U.S. News & World Report’s annual college guide says the cost of an undergraduate degree from a top college now exceeds $100,000. At more than $25,000 per year—about the sticker price for a BMW 325i—many parents will have to reconsider whether that rare admission offer from a Harvard, Yale, Brown, Duke or Stanford is worth the expense.

When those who decide to scrimp, save and sacrifice—and perhaps take out a second mortgage—find out what their money is buying, they may be shocked to leam that $l00,000 does not buy a better education, but a worse one.

ln fact, at schools like Stanford University, consistently ranked in the top five by U.S. News, “multiculturalism” has overrun most of the major humanities and social sciences departments. The cumulative effect has been a kind of institutionalized silliness.

The Stanford curriculum—considered the standard for emulation by activist educators across the country—boasts of literature courses that filter Shakespeare through the lens of lesbianism, American history courses that don’t teach about the Constitution, English classes where students write grant proposals for environmental groups, and psychology courses that give high marks for finding “gender discrepancies” in pizza parlors. ln short, much of the undergraduate humanities curricula have been transformed into a vehicle for shameless polilicization and in- doctrination.

Consider the multiple track “Cultures, ideas, and Values” (ClV) program, a 15-unit requirement (about $8,000 per student) with which Stanford replaced its Western Culture core in capitulation to the forces of political correctness in the 1980s. Although Plato and Aristotle are still read, they are primarily used to contrast the “logocentrism” of Western philosophers (as in making oneself understood through words that actually mean things), with the more holistic approach of Australian Aborigines, whose unwritten “philosophy” must be explained to students by (presumably “logocentric”) Western anthropologists. The Bible is still read in all the CIV tracks, but many classes teach that Genesis is rife with sexism, and some sections even make the Apostle Paul politically correct by saying he may have been homosexual.

“Black Hair as Culture and History” addresses how black hair has interacted with the black presence in this country, and how it “has played a role in the evolution of black society.” Lectures include “The Rise of the Afro,” and “Fade-o-rama, Braiding and Dreadlocks.” “l couldn’t have taught this class l0 years ago,” Kennell Jackson, the course instructor explains. “But people don’t look at me like l’m crazy anymore.”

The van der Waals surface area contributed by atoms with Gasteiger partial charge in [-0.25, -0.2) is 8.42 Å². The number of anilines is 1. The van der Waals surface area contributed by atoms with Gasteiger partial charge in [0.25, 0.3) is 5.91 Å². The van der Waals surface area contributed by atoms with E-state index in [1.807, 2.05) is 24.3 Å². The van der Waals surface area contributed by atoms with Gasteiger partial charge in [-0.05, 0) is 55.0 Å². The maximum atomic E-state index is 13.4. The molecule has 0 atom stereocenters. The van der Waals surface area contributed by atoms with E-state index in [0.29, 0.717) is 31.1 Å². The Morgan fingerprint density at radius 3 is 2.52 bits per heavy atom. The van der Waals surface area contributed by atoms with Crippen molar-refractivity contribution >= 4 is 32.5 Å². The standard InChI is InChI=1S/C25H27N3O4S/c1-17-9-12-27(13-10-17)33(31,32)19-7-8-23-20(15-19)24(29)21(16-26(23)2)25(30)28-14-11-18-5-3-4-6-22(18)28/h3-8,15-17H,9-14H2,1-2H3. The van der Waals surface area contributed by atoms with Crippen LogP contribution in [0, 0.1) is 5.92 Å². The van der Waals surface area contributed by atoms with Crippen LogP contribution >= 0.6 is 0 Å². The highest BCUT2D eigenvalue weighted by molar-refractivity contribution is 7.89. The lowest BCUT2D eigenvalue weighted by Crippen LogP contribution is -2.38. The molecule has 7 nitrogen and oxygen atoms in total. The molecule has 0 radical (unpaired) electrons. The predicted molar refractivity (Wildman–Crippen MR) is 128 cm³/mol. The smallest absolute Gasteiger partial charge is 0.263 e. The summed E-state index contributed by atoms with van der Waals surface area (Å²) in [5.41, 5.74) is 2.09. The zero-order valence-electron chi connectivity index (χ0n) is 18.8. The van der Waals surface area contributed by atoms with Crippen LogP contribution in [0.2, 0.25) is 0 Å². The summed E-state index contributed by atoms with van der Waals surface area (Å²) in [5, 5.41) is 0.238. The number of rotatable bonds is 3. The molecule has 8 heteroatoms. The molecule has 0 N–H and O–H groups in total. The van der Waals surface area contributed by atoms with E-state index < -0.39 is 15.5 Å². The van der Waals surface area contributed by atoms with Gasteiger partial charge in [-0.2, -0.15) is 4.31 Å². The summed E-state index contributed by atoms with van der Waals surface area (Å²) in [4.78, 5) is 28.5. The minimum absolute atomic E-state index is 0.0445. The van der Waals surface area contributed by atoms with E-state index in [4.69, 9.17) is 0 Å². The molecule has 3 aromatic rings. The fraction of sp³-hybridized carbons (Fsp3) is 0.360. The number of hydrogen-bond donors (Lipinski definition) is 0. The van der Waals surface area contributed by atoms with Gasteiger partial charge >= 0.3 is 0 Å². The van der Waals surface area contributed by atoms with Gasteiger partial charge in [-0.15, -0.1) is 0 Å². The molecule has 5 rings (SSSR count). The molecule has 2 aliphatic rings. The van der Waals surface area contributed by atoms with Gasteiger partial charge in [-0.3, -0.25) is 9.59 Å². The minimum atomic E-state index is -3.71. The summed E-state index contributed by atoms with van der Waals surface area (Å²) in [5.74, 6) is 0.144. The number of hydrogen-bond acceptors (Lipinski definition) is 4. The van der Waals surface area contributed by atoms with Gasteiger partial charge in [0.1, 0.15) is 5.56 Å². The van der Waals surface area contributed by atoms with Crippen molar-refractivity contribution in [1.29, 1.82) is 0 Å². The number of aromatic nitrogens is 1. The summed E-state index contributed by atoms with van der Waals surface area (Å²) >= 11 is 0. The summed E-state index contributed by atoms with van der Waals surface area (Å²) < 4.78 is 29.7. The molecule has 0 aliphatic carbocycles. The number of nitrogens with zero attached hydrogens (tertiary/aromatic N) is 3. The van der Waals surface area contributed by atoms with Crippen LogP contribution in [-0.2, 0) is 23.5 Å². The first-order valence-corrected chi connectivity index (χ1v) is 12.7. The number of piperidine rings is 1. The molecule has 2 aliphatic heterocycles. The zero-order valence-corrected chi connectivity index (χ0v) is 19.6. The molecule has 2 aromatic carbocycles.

More examples: History 267, “The History of Rights in the United States,” was so busy extolling l960s protests that students never studied the Declaration of Independence or the Constitution. “Religions in America” devoted whole lectures to Shamanism, the peyote cult, and the Kodiak sect, but not a single word to the Catholic Church. When discussed at all, Christianity was viewed from a feminist or gay “perspective” through such works as “Jesus Acted Up: A Gay and Lesbian Manifesto.”

ln Psychology l67D, students became “contraceptive peer counselors,” demonstrating their skills by placing condoms on a plastic penis at dorm meetings. ln Stanford’s mandatory freshman English classes, students are required to write grant proposals for their professors’ favorite community service agencies, including homeless advocacy projects, AlDS support groups, and environmental action leagues.

Our personal favorite is Psy- chology H6, ”The Psychology of Gender.” ln her Spring 1994 class, instructor Laura Carstenson required students to complete a group research project. Her favorite was entitled “Gender Discrepancies in Pizza Consumption,” a study examining the number of pizza slices consumed by males vs. females.

Graduation requirements at Stanford don’t allow the conscientious student to avoid such courses through careful selection. And since A’s are awarded as a matter of routine, all students face powerful pressure to take them to boost their grade-point averages. This is the model being held up for emulation at colleges across the country.

Meanwhile, serious students are hard pressed to find answers to ancient and modern questions: What constitutes justice, rather than propaganda about the size of welfare payments; what the Bible teaches about mau‘s political nature, rather than speculation about the Apostle Paul’s sexual orientation; or the Founder’s view of slavery and race relations, instead of courses on hairstyles.

At $100,000 per degree, is that too much to ask?